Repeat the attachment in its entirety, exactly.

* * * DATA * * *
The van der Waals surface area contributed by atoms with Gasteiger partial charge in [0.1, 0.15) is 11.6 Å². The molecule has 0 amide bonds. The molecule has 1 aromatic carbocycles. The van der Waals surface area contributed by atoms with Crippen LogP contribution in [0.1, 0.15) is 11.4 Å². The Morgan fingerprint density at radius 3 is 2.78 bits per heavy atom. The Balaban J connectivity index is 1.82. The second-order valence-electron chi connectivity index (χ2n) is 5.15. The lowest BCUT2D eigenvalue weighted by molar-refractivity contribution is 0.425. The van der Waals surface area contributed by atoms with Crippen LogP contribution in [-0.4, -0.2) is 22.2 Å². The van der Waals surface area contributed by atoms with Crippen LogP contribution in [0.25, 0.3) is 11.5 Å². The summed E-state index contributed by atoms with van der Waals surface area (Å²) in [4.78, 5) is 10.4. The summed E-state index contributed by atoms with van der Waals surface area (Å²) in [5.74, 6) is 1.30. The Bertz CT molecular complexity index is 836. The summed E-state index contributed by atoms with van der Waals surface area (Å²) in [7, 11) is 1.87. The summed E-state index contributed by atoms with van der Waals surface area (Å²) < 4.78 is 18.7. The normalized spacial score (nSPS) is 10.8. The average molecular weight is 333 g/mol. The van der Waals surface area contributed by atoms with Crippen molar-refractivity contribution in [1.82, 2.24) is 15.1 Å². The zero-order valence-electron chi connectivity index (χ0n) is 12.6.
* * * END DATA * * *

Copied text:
The van der Waals surface area contributed by atoms with Gasteiger partial charge in [0.1, 0.15) is 11.6 Å². The molecule has 0 amide bonds. The molecule has 1 aromatic carbocycles. The van der Waals surface area contributed by atoms with Crippen LogP contribution in [0.1, 0.15) is 11.4 Å². The Morgan fingerprint density at radius 3 is 2.78 bits per heavy atom. The Balaban J connectivity index is 1.82. The second-order valence-electron chi connectivity index (χ2n) is 5.15. The lowest BCUT2D eigenvalue weighted by molar-refractivity contribution is 0.425. The van der Waals surface area contributed by atoms with Crippen LogP contribution in [-0.4, -0.2) is 22.2 Å². The van der Waals surface area contributed by atoms with Crippen LogP contribution in [0.25, 0.3) is 11.5 Å². The summed E-state index contributed by atoms with van der Waals surface area (Å²) in [4.78, 5) is 10.4. The summed E-state index contributed by atoms with van der Waals surface area (Å²) in [5.74, 6) is 1.30. The Bertz CT molecular complexity index is 836. The summed E-state index contributed by atoms with van der Waals surface area (Å²) in [7, 11) is 1.87. The summed E-state index contributed by atoms with van der Waals surface area (Å²) < 4.78 is 18.7. The normalized spacial score (nSPS) is 10.8. The average molecular weight is 333 g/mol. The van der Waals surface area contributed by atoms with Crippen molar-refractivity contribution in [1.82, 2.24) is 15.1 Å². The zero-order valence-electron chi connectivity index (χ0n) is 12.6.